Respondent filed notice of appeal from the contempt order. While her appeal was pending, respondent's probation-revocation hearing resumed and she was found guilty of armed robbery. Her probation was revoked, and *543 respondent was remanded into the custody of the Department of Corrections, Juvenile Division.
This court has defined criminal contempt of court "as conduct which is calculated to embarrass, hinder or obstruct a court in its administration of justice or derogate from its authority or dignity, thereby bringing the administration of law into disrepute." (People v. Javaras (1972), 51 Ill. 2d 296, 299; People v. Siegel (1983), 94 Ill. 2d 167, 171.) Further, the court has recognized two forms of criminal contempt: direct and indirect.
Direct criminal contempt is contemptuous conduct occurring "in the very presence of the judge, making all of the elements of the offense matters within his own personal knowledge." (People v. Harrison (1949), 403 Ill. 320, 323-24.) Direct contempt is "strictly restricted to acts and facts seen and known by the court, and no matter resting upon opinions, conclusions, presumptions or inferences should be considered." People v. Loughran (1954), 2 Ill. 2d 258, 263.
Indirect criminal contempt is contemptuous conduct "which in whole or in an essential part occurred out of the presence of the court, is not admitted, and which is therefore dependent for its proof upon evidence of some kind. [Citation.] Where the judge does not have full personal knowledge of every element of the contempt and its demonstration depends on the proof of facts, of which the court would have no judicial notice, the contempt is held to be indirect." (Emphasis added.) People v. Harrison (1949), 403 Ill. 2d 320, 324.
Direct criminal contempt may be found and punished summarily because all elements are before the court and, therefore, come within its own immediate knowledge. Consequently, the usual safeguards of procedural due process are not required. (People v. Javaras (1972), 51 Ill. 2d 296, 299; People v. Loughran (1954), 2 Ill. 2d 258, 263.) On the other hand, because a finding of indirect *544 contempt requires proof of matters outside the immediate knowledge of the court, the alleged contemnor is entitled to due process safeguards, including notice, opportunity to answer, and a hearing. People v. Javaras (1972), 51 Ill. 2d 296, 300.
Our reading of the record leads us to believe that respondent's failure to return to court at the conclusion of a recess, if contemptuous, constituted indirect contempt. Respondent's failure to return disrupted the probation-revocation hearing as the court found that it could not proceed with the minor in absentia. The fact of the minor's absence was immediately before the court, but the reasons for her absence were not. As the appellate court noted, establishing respondent's intent to wilfully disrupt the probation-revocation hearing depended upon learning the facts and circumstances surrounding her absence. Her absence, standing alone, was insufficient to establish that she wilfully intended to disrupt the proceedings and embarrass the court. Determining the minor's intent in this case required that the court take testimony as to matters occurring beyond its presence and knowledge.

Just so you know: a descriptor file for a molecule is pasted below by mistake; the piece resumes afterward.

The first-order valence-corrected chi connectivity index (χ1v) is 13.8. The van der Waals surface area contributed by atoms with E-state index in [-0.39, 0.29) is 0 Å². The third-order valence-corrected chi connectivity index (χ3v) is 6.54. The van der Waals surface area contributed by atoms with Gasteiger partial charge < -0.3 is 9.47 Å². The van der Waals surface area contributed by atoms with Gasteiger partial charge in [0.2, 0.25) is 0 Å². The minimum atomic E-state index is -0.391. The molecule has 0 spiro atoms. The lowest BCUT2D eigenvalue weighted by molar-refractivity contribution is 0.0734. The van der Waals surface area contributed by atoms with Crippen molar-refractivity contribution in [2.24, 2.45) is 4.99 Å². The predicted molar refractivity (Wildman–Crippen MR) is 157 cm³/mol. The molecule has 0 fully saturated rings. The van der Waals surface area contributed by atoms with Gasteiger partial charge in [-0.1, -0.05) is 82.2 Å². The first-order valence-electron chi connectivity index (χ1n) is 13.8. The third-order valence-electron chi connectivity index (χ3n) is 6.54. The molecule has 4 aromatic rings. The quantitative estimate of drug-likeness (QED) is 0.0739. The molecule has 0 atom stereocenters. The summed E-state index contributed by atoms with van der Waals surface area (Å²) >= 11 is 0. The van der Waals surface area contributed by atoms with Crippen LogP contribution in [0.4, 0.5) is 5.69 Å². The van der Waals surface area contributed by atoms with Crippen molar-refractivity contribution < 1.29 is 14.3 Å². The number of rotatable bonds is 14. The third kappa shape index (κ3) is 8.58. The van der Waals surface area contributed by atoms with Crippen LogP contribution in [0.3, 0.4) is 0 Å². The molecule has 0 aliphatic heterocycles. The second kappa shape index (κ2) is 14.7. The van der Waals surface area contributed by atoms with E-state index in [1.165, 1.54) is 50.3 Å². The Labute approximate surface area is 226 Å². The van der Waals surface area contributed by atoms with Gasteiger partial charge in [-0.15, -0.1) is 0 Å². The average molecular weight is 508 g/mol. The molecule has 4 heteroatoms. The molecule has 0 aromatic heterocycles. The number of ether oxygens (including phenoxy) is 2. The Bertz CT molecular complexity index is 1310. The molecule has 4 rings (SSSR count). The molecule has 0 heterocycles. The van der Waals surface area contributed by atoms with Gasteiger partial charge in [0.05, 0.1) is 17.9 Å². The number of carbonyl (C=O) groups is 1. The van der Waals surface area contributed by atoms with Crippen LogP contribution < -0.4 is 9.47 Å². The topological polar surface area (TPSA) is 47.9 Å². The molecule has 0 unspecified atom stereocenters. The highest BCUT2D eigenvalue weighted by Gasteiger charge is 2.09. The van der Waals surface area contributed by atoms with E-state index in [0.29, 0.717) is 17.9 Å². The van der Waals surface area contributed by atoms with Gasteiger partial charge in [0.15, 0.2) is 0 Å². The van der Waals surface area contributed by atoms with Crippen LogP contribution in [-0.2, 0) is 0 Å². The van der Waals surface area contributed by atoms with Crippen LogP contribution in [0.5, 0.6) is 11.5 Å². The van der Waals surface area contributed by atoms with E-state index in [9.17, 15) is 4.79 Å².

We also find persuasive those cases in which the absence of an attorney has been found contemptuous. In Illinois, an attorney can be held in criminal contempt of court for failing to appear as scheduled. But, because the court must inquire into the reasons for an attorney's absence, it is uniformly held that the essential element of intent is not immediately before the court. Insofar as an attorney's absence is wilful, that fact is dependent upon information not known by the court but presented to it through the testimony of others. Thus, an attorney's failure to appear, if contemptuous, is indirect and can be found only after notice and hearing. People v. McNeil (1976), 42 Ill. App.3d 1036, 1038-39; People v. Pincham (1976), 38 Ill. App.3d 1043, 1045-46.
The absence of a party to a proceeding, as here, requires *545 the same reliance on external facts and circumstances as does the absence of an attorney. The requisite element of wilfulness must be established by facts beyond the court's knowledge.
In this case, the circuit court did not know the reasons for respondent's absence and could only know the grounds of her absence by taking evidence as to facts and circumstance not immediately before it. The circuit court did not hold a hearing for this purpose. We hold, therefore, that the court erred in finding the respondent in direct criminal contempt.
For the reasons stated above, we affirm the judgment of the appellate court which reversed the judgment of the circuit court.